Abraham Wright once wrote, “I am mended by my sickness, enriched by my poverty, and strengthened by my weakness."
It’s been circulating through my mind lately that perhaps when Paul wrote in Romans 8:28 that the Lord works all things for our good, perhaps the good isn’t an objective. Perhaps the good isn’t a place we will arrive at. Perhaps the good isn’t the absence of the affliction. Sometimes the good is the struggle, the shaping, the molding, and the journey. After all, we are being made fit for Heaven, not being perfected here on earth. This world, and this earthly body, are not our home and not our forever. This life is the journey, in its entirety. Even when we receive the outcomes we are hoping for, the outcomes we perceive as the victory, we still won’t be entirely satisfied until we reach heaven.
His goodness is apparent in that He works all things together for our good. He takes our brokenness and turns it into something beautiful. Sometimes a specific resolution to our problems we are asking for is not the victory. Sometimes the victory is God’s ability as the Master Potter to take something terrible in our lives and use it for our good. He intercepts the enemy’s attacks and uses them to shape us, not destroy us. What the enemy intended for our destruction, He used for our good. He wins the victory over the enemy, He stays near to us when we are broken-hearted (Psalm 34:18), and He continues to mold and shape us. Sometimes, more than the outcome we desire, or the miraculous healing, or the immediate resolution, we need the journey with Him. There have been times when I have struggled with my physical health, and while I walked through those valley seasons, He strengthened my spiritual and emotional health and I have learned so much during those times that I wouldn’t have learned otherwise, and when the healing did come, not in my timeline but His, I was whole, truly whole, and not just my earthly body.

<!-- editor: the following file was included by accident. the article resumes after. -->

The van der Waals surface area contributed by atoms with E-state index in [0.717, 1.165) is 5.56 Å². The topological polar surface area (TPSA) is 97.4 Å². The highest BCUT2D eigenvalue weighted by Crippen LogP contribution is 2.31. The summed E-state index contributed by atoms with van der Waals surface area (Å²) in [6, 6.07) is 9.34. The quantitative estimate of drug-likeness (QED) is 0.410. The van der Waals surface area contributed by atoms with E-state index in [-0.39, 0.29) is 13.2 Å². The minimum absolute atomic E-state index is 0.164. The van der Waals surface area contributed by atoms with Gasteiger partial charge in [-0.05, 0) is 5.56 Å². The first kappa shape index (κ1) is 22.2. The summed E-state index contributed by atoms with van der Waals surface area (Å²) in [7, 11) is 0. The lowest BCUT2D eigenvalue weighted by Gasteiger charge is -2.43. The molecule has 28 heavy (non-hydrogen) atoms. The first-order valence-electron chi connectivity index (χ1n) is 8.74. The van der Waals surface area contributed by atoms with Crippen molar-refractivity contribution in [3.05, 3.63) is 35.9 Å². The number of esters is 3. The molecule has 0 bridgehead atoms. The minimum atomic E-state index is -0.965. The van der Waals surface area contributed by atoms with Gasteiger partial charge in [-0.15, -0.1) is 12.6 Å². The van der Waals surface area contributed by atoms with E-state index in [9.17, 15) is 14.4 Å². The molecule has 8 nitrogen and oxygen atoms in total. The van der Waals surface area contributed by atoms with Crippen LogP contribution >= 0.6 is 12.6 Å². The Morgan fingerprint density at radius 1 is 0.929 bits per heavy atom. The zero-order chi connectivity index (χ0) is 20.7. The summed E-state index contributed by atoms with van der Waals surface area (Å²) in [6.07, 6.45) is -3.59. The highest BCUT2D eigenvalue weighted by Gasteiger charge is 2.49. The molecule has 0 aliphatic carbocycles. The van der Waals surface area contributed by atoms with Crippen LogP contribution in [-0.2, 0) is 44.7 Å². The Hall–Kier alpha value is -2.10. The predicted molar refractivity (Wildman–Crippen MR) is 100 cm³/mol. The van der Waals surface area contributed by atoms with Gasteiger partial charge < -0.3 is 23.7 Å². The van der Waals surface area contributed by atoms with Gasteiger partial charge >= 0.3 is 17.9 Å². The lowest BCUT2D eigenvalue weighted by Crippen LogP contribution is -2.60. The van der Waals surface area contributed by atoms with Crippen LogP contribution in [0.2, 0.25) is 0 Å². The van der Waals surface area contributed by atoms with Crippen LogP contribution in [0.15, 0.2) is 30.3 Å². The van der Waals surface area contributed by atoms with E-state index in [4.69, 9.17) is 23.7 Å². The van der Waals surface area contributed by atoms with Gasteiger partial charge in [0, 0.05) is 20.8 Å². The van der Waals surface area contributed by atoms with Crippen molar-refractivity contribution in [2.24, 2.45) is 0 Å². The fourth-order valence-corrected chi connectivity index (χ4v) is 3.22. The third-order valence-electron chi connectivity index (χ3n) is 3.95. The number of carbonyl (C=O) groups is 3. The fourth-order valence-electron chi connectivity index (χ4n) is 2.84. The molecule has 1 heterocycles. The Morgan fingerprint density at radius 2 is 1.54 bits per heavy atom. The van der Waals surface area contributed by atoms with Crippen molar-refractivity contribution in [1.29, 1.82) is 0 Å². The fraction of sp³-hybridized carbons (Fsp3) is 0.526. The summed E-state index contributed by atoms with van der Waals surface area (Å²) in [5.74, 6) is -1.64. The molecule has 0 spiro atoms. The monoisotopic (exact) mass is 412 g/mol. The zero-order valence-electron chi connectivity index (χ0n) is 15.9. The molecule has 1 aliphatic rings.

It is in these moments that our confidence in His goodness as our Father is imperative, and our trust in Him is essential. Many times I’ve been convicted by the Holy Spirit for losing hope and faith in the Lord and His ability to work in my situation, and even becoming angry with Him, because He didn’t work in the way I wanted Him to. “‘For my thoughts are not your thoughts, neither are your ways my ways,’ declares the Lord. ‘As the heavens are higher than the earth, so are my ways higher than your ways and my thoughts than your thoughts.’” (Isaiah 55:8-9, NIV).
Jesus said to Peter when Peter asked Him why He was washing his feet: “What I'm doing you don't understand now, but afterwards you will know.” I’ve read in multiple commentaries that this is something the Christian can take comfort in in any place where we see through the glass darkly (1 Corinthians 13:12). I believe that is why over and over again we are encouraged to look to the hills, to keep our eyes on Jesus. We focus so much on our earthly surroundings, the valleys and the peaks, but no matter where we are, we can still enter His presence. We can still enjoy this journey with our Friend who sticks closer than a brother. We can still count on Him to continue to work all things together for our good while we rest in our hope in Him. His past faithfulness demands our present trust.